We believe that the framework describes an environment that, if present, would have a higher probability of achieving quality audits, and therefore result in audit quality. We believe that key elements of an environment that increases the probability of achieving audit quality stems from the entity itself. For example, the probability of quality financial reporting and a quality audit is higher when the entity has robust controls, exhibits a positive attitude towards meeting the spirit of the financial reporting objectives, devotes appropriate resources to financial reporting and so on.

The input section describes attributes that are conducive to audit quality. Most of the concepts being expressed by the attributes in this section apply to the entity. Including content discussing the input attributes from the entity perspective would result in a much more robust discussion of the important role the entity itself plays in achieving audit quality. We believe that including such content would help the Board achieve its objectives.

We would be pleased to discuss this letter with you. Please contact Richard Wood at (905) 466-8710 if you have any questions.


Kenneth C. Sharp

Global Leader - Assurance Services

Grant Thornton International Ltd

Consultation Paper - A Framework for Audit Quality

Grant Thornton Comment Letter



ISA 720 (Revised)

Grant Thornton Comment Letter

Appendix 1, Page 2

1.  Does the Framework cover all of the areas of audit quality that you would expect? If not, what else should be included?

Please refer to our comments in the main body of our comment letter. While the framework covers all the areas of audit quality we believe that enhanced content with respect to how the entity itself affects audit quality inputs would help the Board achieve its objectives.

2.  Does the Framework reflect the appropriate balance in the responsibility for audit quality between the auditor (engagement team and firm), the entity (management and those charged with governance), and other stakeholders? If not, which areas of the Framework should be revised and how?

Please refer to our comments in the main body of our comment letter. While the framework does a good job in achieving balance, we believe that enhanced content with respect to how the entity itself affects audit quality inputs would enhance the balance that the Board desires.

3.  How do you intend to use the Framework? Are there changes that need to be made to the form or content of the Framework to maximize its value to you?

The timing of the publication of the consultation paper was fortunate as Grant Thornton was in the process of updating our global quality monitoring program and supporting tools. We used the framework as one of the inputs into the development process, for example, in determining items to consider in reviews and determining possible root causes of findings. We believe that framework will also be useful in developing training programs and other supporting materials for our member firms, their people and their clients.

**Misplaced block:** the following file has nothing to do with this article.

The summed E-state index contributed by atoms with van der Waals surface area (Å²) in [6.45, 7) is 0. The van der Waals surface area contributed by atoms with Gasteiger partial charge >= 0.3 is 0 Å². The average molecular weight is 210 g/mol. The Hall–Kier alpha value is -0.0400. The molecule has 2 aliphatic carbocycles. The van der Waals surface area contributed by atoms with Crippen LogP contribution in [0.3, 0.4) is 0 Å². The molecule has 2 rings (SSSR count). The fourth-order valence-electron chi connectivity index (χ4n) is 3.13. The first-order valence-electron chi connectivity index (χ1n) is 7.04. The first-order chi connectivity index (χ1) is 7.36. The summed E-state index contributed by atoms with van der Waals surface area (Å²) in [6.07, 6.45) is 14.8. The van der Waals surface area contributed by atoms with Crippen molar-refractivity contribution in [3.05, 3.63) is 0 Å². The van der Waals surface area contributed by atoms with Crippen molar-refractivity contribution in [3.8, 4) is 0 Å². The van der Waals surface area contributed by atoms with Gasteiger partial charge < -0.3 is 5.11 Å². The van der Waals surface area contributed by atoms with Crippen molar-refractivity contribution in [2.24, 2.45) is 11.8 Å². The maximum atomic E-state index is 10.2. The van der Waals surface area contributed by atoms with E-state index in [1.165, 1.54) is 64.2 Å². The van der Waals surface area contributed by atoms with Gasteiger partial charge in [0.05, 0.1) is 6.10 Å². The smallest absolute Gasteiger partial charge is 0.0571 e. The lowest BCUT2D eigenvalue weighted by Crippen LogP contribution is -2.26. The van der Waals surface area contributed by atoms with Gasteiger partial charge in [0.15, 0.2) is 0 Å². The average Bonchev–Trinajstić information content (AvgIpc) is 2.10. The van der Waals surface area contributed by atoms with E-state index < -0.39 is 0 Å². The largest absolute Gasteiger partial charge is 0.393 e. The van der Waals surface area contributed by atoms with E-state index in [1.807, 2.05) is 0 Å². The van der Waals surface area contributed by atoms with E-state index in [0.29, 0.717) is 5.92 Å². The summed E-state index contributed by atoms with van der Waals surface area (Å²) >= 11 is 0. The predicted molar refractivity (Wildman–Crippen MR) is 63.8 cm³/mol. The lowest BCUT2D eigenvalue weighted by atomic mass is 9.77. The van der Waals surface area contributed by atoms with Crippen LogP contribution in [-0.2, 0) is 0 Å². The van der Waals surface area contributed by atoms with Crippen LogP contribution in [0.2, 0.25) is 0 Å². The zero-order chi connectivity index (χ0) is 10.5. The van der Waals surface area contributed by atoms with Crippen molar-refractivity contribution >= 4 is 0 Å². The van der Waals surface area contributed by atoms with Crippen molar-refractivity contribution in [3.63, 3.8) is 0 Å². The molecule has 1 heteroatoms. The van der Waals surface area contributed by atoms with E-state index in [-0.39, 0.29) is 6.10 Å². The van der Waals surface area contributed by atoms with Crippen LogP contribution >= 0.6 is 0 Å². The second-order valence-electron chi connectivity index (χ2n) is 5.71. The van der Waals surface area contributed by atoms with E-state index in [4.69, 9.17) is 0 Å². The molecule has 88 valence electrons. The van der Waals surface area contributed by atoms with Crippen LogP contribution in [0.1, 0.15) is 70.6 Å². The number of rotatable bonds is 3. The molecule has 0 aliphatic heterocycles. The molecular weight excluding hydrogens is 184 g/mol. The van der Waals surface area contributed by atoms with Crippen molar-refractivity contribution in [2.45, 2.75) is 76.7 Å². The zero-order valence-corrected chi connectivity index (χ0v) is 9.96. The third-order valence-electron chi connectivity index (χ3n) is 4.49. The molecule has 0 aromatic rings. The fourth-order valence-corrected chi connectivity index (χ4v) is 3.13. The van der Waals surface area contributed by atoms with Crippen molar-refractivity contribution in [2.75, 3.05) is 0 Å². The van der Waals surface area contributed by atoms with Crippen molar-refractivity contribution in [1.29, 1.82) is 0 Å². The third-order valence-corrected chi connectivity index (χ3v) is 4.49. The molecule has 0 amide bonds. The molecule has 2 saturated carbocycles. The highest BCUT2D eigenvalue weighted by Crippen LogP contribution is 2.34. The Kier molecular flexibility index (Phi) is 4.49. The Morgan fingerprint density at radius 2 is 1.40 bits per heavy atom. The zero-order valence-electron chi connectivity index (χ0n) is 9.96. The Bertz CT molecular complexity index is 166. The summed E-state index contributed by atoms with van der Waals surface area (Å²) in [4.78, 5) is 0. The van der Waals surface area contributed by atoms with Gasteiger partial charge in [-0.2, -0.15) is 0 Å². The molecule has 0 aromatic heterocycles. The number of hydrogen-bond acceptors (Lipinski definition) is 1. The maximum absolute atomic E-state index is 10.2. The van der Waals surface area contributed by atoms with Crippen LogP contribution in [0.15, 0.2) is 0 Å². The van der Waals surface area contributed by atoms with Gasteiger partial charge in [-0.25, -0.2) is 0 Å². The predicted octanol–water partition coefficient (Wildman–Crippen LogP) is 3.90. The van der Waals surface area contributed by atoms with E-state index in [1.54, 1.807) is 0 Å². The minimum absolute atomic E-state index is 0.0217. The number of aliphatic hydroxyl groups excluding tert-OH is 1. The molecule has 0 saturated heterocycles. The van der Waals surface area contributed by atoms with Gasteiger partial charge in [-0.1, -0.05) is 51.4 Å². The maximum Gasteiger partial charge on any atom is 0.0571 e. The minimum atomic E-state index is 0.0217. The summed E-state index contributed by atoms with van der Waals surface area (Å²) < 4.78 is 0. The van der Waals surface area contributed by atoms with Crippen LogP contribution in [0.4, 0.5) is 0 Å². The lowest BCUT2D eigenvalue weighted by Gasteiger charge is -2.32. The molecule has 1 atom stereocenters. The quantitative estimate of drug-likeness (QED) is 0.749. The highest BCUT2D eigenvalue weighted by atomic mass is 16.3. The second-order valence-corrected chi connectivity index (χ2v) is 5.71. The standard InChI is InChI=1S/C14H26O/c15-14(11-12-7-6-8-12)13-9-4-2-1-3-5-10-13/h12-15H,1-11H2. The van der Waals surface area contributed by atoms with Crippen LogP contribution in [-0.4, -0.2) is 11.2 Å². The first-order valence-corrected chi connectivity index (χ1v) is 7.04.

4.  What are your views on the suggested Areas to Explore? Which, if any, should be given priority and by whom? Are there additional Areas to Explore?

To some degree, there are ongoing activities for most of the items raised in this section. We believe priority should be given to those activities that are directed towards reducing the gap between the information and assurance expectations stakeholders seek and what the financial reporting model is delivering presently. This would mean continuing or increasing collaboration activities (for example, perhaps with IOSCO on items 9 and 10), better defining and enhancing the roles and responsibilities in the financial reporting process, addressing disclosures about the entity being sought by stakeholders through enhancements to accounting frameworks and regulatory disclosure requirements and enhancements to auditor reporting.

Comments on Specific Paragraphs

1.  Paragraph 18 could be read as being prescriptive and perhaps even a definition of audit quality. We suggest rewording the content such that the points are presented as some or examples of the conditions that help achieve audit quality.

2.  In paragraph 72, it is not clear how knowledge of the entity underlies professional skepticism. Paragraph 43 does a good job explaining this link. Consider whether some of the content in 43 should also be included in 72.

3.  The content of paragraph 109 could be more balanced by including the positive aspects of using technology in addition to the negative.